E4:- ? Input buffer overrun error detection; and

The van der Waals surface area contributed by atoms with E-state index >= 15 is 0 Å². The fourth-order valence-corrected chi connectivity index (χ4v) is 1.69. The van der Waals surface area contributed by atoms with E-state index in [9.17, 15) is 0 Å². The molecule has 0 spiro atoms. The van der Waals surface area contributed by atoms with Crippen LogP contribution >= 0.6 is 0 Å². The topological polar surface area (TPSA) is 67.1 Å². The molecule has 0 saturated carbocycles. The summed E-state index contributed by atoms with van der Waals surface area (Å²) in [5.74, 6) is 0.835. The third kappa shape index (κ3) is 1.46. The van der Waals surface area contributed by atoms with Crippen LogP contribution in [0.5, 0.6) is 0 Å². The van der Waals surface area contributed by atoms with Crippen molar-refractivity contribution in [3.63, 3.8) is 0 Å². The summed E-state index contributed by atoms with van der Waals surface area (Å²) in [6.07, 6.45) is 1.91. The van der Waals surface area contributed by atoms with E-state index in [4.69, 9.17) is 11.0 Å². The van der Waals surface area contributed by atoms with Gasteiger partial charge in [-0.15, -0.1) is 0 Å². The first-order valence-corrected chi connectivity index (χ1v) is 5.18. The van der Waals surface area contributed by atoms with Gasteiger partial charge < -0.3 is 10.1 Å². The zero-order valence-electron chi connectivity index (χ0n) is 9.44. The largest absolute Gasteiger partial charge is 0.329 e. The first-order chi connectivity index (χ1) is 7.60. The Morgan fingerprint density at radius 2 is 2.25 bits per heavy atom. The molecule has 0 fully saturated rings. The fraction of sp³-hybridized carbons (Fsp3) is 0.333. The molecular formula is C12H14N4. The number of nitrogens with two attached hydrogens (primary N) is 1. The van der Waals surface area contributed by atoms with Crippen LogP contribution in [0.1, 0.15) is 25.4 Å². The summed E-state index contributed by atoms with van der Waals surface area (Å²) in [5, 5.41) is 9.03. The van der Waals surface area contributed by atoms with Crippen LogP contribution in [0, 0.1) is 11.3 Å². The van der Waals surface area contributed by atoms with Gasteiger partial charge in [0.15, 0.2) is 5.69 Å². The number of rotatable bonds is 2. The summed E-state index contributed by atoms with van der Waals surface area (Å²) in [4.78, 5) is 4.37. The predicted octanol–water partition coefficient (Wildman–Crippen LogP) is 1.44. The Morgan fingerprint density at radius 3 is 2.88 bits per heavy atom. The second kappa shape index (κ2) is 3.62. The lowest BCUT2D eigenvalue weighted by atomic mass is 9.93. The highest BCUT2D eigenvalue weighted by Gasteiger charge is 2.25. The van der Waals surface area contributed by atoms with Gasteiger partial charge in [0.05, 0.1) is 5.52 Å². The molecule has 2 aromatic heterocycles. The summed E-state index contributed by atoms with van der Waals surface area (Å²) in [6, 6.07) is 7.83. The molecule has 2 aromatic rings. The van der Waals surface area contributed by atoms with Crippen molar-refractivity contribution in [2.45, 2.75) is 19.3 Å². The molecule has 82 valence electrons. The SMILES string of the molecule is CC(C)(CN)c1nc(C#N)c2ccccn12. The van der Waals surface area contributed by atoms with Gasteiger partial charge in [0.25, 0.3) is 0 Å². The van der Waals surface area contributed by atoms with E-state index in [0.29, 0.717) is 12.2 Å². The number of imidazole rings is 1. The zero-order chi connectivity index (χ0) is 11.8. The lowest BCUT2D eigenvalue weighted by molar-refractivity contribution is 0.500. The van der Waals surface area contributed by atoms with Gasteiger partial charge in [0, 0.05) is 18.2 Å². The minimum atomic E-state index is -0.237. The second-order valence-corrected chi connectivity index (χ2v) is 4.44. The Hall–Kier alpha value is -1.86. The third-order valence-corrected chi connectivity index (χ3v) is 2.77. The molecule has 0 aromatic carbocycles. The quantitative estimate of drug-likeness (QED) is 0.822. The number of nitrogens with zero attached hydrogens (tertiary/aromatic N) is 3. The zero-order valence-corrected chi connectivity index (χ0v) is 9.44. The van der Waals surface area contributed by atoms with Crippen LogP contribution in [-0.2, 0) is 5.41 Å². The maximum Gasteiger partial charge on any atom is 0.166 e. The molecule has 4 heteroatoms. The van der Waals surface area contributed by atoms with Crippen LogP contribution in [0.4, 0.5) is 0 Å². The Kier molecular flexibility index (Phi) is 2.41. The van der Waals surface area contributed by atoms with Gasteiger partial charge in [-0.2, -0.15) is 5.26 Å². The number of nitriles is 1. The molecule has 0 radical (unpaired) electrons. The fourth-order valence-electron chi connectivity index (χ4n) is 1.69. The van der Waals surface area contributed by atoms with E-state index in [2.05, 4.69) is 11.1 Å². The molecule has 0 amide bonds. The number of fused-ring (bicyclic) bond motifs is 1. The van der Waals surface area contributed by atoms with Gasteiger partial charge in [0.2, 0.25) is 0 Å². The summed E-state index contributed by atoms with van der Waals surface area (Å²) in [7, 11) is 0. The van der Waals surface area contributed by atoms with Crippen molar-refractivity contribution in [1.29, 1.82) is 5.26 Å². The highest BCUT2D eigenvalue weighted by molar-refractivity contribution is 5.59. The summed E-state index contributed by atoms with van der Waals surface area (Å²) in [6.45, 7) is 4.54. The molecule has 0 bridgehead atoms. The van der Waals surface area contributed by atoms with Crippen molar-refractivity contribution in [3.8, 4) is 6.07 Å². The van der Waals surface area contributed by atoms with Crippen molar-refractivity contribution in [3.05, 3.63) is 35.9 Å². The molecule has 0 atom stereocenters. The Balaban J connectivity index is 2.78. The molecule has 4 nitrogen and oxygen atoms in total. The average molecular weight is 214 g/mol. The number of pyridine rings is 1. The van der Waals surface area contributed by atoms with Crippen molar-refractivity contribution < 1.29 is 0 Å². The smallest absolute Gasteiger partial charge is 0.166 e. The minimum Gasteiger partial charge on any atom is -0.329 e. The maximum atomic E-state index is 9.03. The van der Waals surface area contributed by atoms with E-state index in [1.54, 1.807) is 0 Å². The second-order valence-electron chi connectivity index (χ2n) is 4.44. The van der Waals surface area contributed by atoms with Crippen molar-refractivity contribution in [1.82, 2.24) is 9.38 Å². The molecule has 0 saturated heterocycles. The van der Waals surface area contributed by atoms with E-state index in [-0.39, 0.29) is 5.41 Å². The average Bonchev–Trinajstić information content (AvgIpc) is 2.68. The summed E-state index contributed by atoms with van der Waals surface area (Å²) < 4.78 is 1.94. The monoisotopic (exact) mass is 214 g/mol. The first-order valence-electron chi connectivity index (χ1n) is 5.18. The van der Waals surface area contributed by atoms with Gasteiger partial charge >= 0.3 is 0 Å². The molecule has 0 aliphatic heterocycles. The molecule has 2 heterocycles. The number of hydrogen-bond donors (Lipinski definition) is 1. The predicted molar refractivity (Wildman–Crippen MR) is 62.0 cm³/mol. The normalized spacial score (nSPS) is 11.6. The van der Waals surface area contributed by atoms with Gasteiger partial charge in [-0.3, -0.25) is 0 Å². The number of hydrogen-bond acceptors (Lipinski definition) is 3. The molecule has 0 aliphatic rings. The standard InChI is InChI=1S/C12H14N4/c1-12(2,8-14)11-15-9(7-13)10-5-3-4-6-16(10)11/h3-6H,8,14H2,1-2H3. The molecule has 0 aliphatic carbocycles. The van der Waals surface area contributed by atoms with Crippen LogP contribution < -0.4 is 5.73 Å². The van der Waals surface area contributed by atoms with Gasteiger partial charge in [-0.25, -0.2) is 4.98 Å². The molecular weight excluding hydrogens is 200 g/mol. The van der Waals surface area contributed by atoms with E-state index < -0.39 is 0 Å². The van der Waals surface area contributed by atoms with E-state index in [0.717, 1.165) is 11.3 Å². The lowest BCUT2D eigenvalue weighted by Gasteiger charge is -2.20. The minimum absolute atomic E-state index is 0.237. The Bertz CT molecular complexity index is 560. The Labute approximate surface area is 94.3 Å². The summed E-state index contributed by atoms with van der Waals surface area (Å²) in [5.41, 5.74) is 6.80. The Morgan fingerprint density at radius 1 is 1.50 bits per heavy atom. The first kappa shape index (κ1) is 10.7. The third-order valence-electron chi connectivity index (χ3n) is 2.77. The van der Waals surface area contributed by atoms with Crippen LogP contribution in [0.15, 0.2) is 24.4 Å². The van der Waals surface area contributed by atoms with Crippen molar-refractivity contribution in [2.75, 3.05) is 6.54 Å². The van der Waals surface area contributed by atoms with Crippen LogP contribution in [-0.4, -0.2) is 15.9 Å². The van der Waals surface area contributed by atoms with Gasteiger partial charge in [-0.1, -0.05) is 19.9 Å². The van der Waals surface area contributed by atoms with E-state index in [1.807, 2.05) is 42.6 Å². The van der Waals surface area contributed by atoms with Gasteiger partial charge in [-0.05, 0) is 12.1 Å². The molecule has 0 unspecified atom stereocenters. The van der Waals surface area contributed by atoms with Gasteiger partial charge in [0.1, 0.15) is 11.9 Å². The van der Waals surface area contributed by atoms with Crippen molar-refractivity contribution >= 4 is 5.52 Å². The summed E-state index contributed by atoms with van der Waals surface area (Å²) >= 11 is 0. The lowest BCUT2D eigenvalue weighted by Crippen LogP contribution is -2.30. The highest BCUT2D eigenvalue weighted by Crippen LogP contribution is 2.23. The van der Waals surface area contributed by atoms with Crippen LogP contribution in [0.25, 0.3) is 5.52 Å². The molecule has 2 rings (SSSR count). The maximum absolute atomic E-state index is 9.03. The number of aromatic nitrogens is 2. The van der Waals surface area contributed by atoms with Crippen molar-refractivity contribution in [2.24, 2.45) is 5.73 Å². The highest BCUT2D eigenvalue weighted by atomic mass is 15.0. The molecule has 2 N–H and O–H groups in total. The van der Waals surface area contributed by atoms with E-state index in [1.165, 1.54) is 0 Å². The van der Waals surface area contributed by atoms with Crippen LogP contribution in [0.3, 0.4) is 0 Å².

E4:- Embedded Systems RS232 CommunicationLIT Page 1 of 11 Paul MorrowSerial Ports in the PIC MicrocontrollerSerial data communication are useful because only one or two signal wires are needed,compared with at least eight data lines for a parallel bus plus control signals. The 8-bit PIC microcontroller mid-range and high-end (PIC18) range offers a choice of serial interfaces (RS232; SPI; I2C; USB ; Ethernet; Canbus) as shown below in Table 1.1.The best serial communication method for any given communication application depends on the distance between nodes, the speed, and the number of hardware connections required.1. RS232:- USARTThe universal synchronous/asynchronous receive transmit (USART) module implemented inside a PIC is used to implement RS232 communications. Is is typically used in asynchronous mode to implement off-chip, one-to-one connections. The termasynchronous means no separate clock signal is needed to time the data reception, soonly a data send, data receive, and ground wires are needed. It is quick and simple toimplement if a limited data bandwidth (i.e. slow datarate) is acceptable.A common application is connecting the PIC chip to a host PC for uploading dataacquired by the MCU subsystem as shown below in Fig. 1.1. The USART link can send data up to 100 meters by converting the signal to higher-voltage levels (typically +/- 12 V) using an RS232 driver chip (MAX232). The digital signal is inverted and shifted to become bipolar (symmetrical about 0 V, line negative when inactive) for transmission.Figure 1.1 USART OperationThe PIC USART module contains all all clock generators, shift registers and data buffers necessary to perform an input or output serial data transfer independently of the device program execution. It also inserts the necessary Start and Stop bits used as part of the RS232 protocol.E4:- Embedded Systems RS232 CommunicationLIT Page 2 of 11 Paul MorrowThe USART system integrated into the PICmicrocontroller has the following features: ? Full-duplex asynchronous transmit and receive; ? Programmable 8- or 9-bit character length; ? Address detection in 9-bit mode; ? Input buffer overrun error detection; and ? Half-duplex communication in synchronous mode (master or slave). The USART transmits and receives data using standard non-return-to-zero (NRZ) format. As seen in Fig. 1.2 below, this mode does not use a clock signal, while the data format being transferred is very simple.Figure 1.2 USART Asynchronous OperationBriefly, each data is transferred in the following way: ? In the idle state, the data line has high logic level (1); ? Each data transmission starts with START bit which is always a zero (0); ? Each data is 8- or 9-bit wide (LSB bit is first transferred); and ? Each data transmission ends with STOP bit which always has logic level which is always a one (1).E4:- Embedded Systems RS232 CommunicationLIT Page 3 of 11 Paul Morrow1.1 USART Asynchronous TransmitterIn order to enable data transmission via the USART module, it is necessary to configure it to operate as a transmitter as shown below in Fig. 1.3, by the following control bits:-TXEN = 1 – USART transmitter is enabled by setting this bit of the TXSTA register; SYNC = 0 – USART is configured to operate in asynchronous mode by clearing this bit of the TXSTA register; and SPEN = 1 – By setting this bit, Serial Port Enable, of the RCSTA register, the USART is enabled and the TX/CK pin is automatically configured as output. If this pin is simultaneously used for some analog function, it must be disabled by clearing the corresponding bit of the ANSEL register.Figure 1.3 USART Asynchronous Transmitter The central part of the USART transmitter shift register (TSR) which is not directly accessible by the user. In order to start transmission, the module must be enabled by setting the TXEN bit of the TXSTA register. Data to be sent should be written to the TXREG register, which will cause the following sequence of events: ? Byte will be immediately transferred to the shift register TSR; ? TXREG register remains empty, which is indicated by setting flag bit TXIF of the PIR1 register. ? If the TXIE bit of the PIE1 register is set, an interrupt will be generated. Besides, the flag is set regardless of whether an interrupt is enabled or not. Also, it cannot be cleared by software, but by writing new data to the TXREG register; ? Control electronics “pushes” data from the TSR register towards the TX pin in rhythm with internal clock: START bit (0) … data … STOP bit (1); ? When the last bit leaves the TSR register, the TRMT bit of the TXSTA register is automatically set; andE4:- Embedded Systems RS232 CommunicationLIT Page 4 of 11 Paul Morrow? If the TXREG register has received a new character data in the meantime, the whole procedure is repeated immediately after the STOP bit of the previous character has been transmitted. Fig. 1.4 below shows the relevant waveforms inside the USART when a single serial transmission is sent from the PIC. The TRMT bit returns high straight away when the stop bit has been transmitted which indicates that the TSR is empty.Figure 1.4 USART Asynchronous Master Transmission Figure 1.5 below shows the relevant waveforms inside the USART when a back-to-back serial transmission is sent from the PIC. Note that the TXIF flag does not return high until the contents of the TXREG are transferred to the TSR register. Figure 1.5 USART Asynchronous Master Transmission Back-to-BackWhen setting up an asynchronous transmission, follow these steps:1. Initialize the SPBRG register for the appropriate baud rate. If a high-speed baud rate is desired, set bit BRGH. (see section on Baud Rate Generation)2. Enable the asynchronous serial port by clearing bit SYNC and setting bit SPEN.3. If interrupts are desired, then set enable bit TXIE.4. Enable the transmission by setting bit TXEN which will also set bit TXIF.5. Load data to the TXREG register (starts transmission).6. If using interrupts, ensure that GIE and PEIE (bits 7 and 6) of the INTCON register are set.E4:- Embedded Systems RS232 CommunicationLIT Page 5 of 11 Paul Morrow1.2 USART Asynchronous ReceiverSimilar to the activation of USART transmitter, in order to enable the receiver it is necessary to define the following bits, as shown in Fig. 1.6:CREN = 1 – USART (continuous ) receiver is enabled by setting this bit of the RCSTA register; SYNC = 0 – USART is configured to operate in asynchronous mode by clearing this bit stored in the TXSTA register; and SPEN = 1 – By setting this bit of the RCSTA register, USART is enabled and the RX/DT pin is automatically configured as input. If this bit is simultaneously used for some analog function, it must be disabled by clearing the corresponding bit of the ANSEL register.Figure 1.6 USART Asynchronous ReceiverOn receiving an ASCII character from an external device, firstly the START bit is detected, data is then transferred to the shift register RSR through the RX pin. When the STOP bit has been received, the following occurs: ? Data is automatically transferred to the RCREG register (if empty); ? The flag bit RCIF is set and an interrupt, if enabled by the RCIE bit of the PIE1 register, occurs. Similar to transmitter, the RCIF flag bit is cleared by software only, i.e. by reading the RCREG register. The RCREG is a double buffered FIFO , or two deep character FIFO memory. (first-in, first-out) which allows reception of two characters simultaneously and a third byte to begin shifting to the FSR register; ? If the RCREG register is full (contains two bytes) and the shift register RSR detects a new STOP bit, the overflow bit OERR (overrun error bit) will be set. In this case, data in the RSR data is lost, and the OEER bit must be cleared in software. It is done by clearing and resetting the CREN bit. Note: it is not possible to receive new data if the OERR bit is set;E4:- Embedded Systems RS232 CommunicationLIT Page 6 of 11 Paul MorrowFig. 1.7 below shows the relevant waveforms inside the UART when three serial bytes are received by the PIC. Flag bit RCIF is a read-only bit, which is cleared when the RCREG register has been read and is empty.Figure 1.7 USART Asynchronous ReceptionWhen setting up an asynchronous reception, follow these steps:1. Initialize the SPBRG register for the appropriate baud rate. If a high-speed baud rate is desired, set bit BRGH. (see section on Baud Rate Generation)2. Enable the asynchronous serial port by clearing bit SYNC and setting bit SPEN.3. If interrupts are desired, then set enable bit RCIE.4. Enable reception by setting bit CREN.5. Flag bit RCIF will be set when reception is complete and an interrupt will be generated if enable bit RCIE is set.6. Read the 8-bit received data by reading the RCREG register.7. If any error occurred, clear the error by clearing enable bit CREN.8. If using interrupts, ensure that GIE and PEIE (bits 7 and 6) of the INTCON register are set.E4:- Embedded Systems RS232 CommunicationLIT Page 7 of 11 Paul Morrow1.3 Baud Rate GeneratorAs shown in Fig 1.3 and Fig. 1.6, the PIC has a programmable 8-bit Baud Rate Generator which is used to set the clock rate for Transmitting and Receiving data at a certain baud rate. The SPBRG register controls the period of a free running 8-bit timer as shown in Fig. 1.8 below.Figure 1.8 USART SPRG registerBesides, the BRGH bit of the TXSTA register alos controls the Baud Rate. In synchronous mode, the BRGH bit is ignored. Given the desired Baud Rate and Fosc, the nearestinteger value for the SPBRG register (i.e. X) can be calculated using the formula in Table 1.1.The formulas used to determine the Baud Rate are shown in Table 1.1:Table 1.1 USART Baud Rate Generator (BRG)The desired above formula can be re-worked (when SYNC = 0 and BRGH = 0) to work out the correct value in the SPBRG register to calculate a desired Baud Rate:-An example of calculated Baud Rates are shown below for asynchonrous mode (BRGH=0) are shown in Table 1.2:-Table 1.2 Baud Rates when FOSC=20MHz in Aysnchronous modeE4:- Embedded Systems RS232 CommunicationLIT Page 8 of 11 Paul MorrowExample Program with Serial Communication:-/******************************************************************************* ** File: LAB_1_RS2332.c ** Project: LAB_1_RS2332 ** Description: This program uses the RS232 (EB015-00) Board connected to ** PORTB to communicate with the Hyperterminal. The LED Board is ** connected to PORTA where a value entered by the user 0-9 is ** used to turn on the associated LEDS on PORTA as a BCD ** representation. ** ********************************************************************************* ** Created By: Paul Morrow 01/09/15 ** ** Versions: 1.0 ** *******************************************************************************/#include // Include HiTech C header file for PIC#include // used for printf statement#include // used for atoi function#include “usart.h” // used for usart functions and setup/* High Speed Crystal Oscillator, Watchdog Timer off, Power-Up Timer Off, MCLRoff, Brown-Out Reset Off, Low Voltage Programming Off, Code Protection Off,Write Protection Off, In-circuit Debugger Disabled, CCP1 Function on RB0,Code Protection Off*/__CONFIG (FOSC_HS & WDTE_OFF & PWRTE_OFF & MCLRE_OFF & BOREN_OFF & LVP_OFF& CPD_OFF & WRT_OFF & DEBUG_OFF & CCPMX_RB0 & CP_OFF);#define _XTAL_FREQ 19660800main(){unsigned char input, count, i, result;ANSEL = 0; // Turn off all Analog I/OTRISA = 0x00; // Setup PORTA as outputPORTA = 0x00; // Clear PORTAinit_comms(); // Setup RS232 comms//int atoi( const char * s );char num10;char text1 = {72,69,76,76,79,’’};char text2 = {‘H’,’E’,’L’,’L’,’0′,’’};char text3 = {‘0′,’2′,’3′,’4′,’5′,’’};while(1) // Loop forever{for( i = 0 ; i <= 3 ; i++){printf("Type a number from 0-9 to turn on LEDs ");input = getch(); // Get character from RCREGPORTA = input - 0x30; // Convert ASCII to Numberprintf ("I detected %c ", input);}E4:- Embedded Systems RS232 CommunicationLIT Page 9 of 11 Paul Morrowfor( i = 0 ; i <= 3 ; i++){/* Pin RA5 on the PIC16F88, can only be configured as an*//* input. Also, pin RA5 for U18 pin chips are not wired *//* to PORTA on the EB-006. Try holding the Reset button *//* while enter values from 0-255 to see the effect. *//* Also, RA6 and RA7 are used for the oscillator pins */printf("Type a number from 0-255 to turn on LEDs ");getstr (num, 3);printf("num0 = %c ", num0);printf("num1 = %c ", num1);printf("num2 = %c ", num2);result = atoi(num);printf("Result = %d ", result);PORTA = result;printf("PORTA = %d ", PORTA);}putstr(text1); // print a string, or array of charsprintf(" ");putstr(text2);printf(" ");putstr(text3);printf(" ");for (count = 0x31; count <=0x34; count++){putch('#');putch(count); // print numbers 1 - 4putch(0x0A); // 0x0A equals New Lineputch(0x0D); // 0x0D equals Carriage Returninput = getch();putch(input);putch(0x0A);putch(0x0D);}for( i = 0 ; i <= 3 ; i++){printf("Press a key and I will echo it back ");input = getch();printf("I detected %c ", input);printf("ASCII Value = %d ", input);}__delay_ms(100);}}E4:- Embedded Systems RS232 CommunicationLIT Page 10 of 11 Paul Morrow***********************************usart.h**************************/* USART Settings Header *//* Desired Baud Rate = 9600 */#define BAUD 9600/* Oscillator Frequency = 19.6608MHz (L = Long Integer) */#define FOSC 19660800L/* (SPRG Register) <= baudsetting = {19660800/(64*9600)} - 1 = 31 */#define baudsetting ((int)(FOSC/(64UL * BAUD) - 1))#define RX_PIN TRISB2#define TX_PIN TRISB5void init_comms (void);void putch (unsigned char);void putstr (unsigned char *text);unsigned char getch (void);void getstr (char *output, unsigned char length);***********************************usart.c**************************#include // Include HiTech C header file for PIC#include // Include stdio library header#include “usart.h” // Include usart settings header/* Function to Initialise to setup to USART */void init_comms(void){RX_PIN = 1; // Set RX pin as an input pinTX_PIN = 0; // Set TX pin as an output pinSPBRG = baudsetting; // Set Baud Rate as calculated in usart.hRCSTA = 0x90; // Serial Port Enabled ; Continuous Receive modeTXSTA = 0x20; // TXEN Enabled ; Asynchronouse mode}E4:- Embedded Systems RS232 CommunicationLIT Page 11 of 11 Paul Morrow/* Function to send one Character to the output pin TX */void putch (unsigned char byte){/* Output One byte */while (!TXIF); // Set when register is empty// (i.e. wait until it is set)TXREG = byte; // tranfer byte TXREG register}/* Function to send a string of characters to the output pin TX */void putstr (unsigned char *text){/* Output a String */int i;for ( i = 0 ; texti != ‘’; i++){putch( texti);}}/* Function to get a character from the input pin RX */unsigned char getch (void){/* Retreive One Character */while (!RCIF); // Set when register contains data// (i.e. ait until it is set)return RCREG; // transfer byte from RCREG Register}/* Function to get a string from the input pin RX */void getstr (char *output, unsigned char length){/* Retreive One String */int i;for( i = 0 ; i < length ; i++){outputi = getch();}}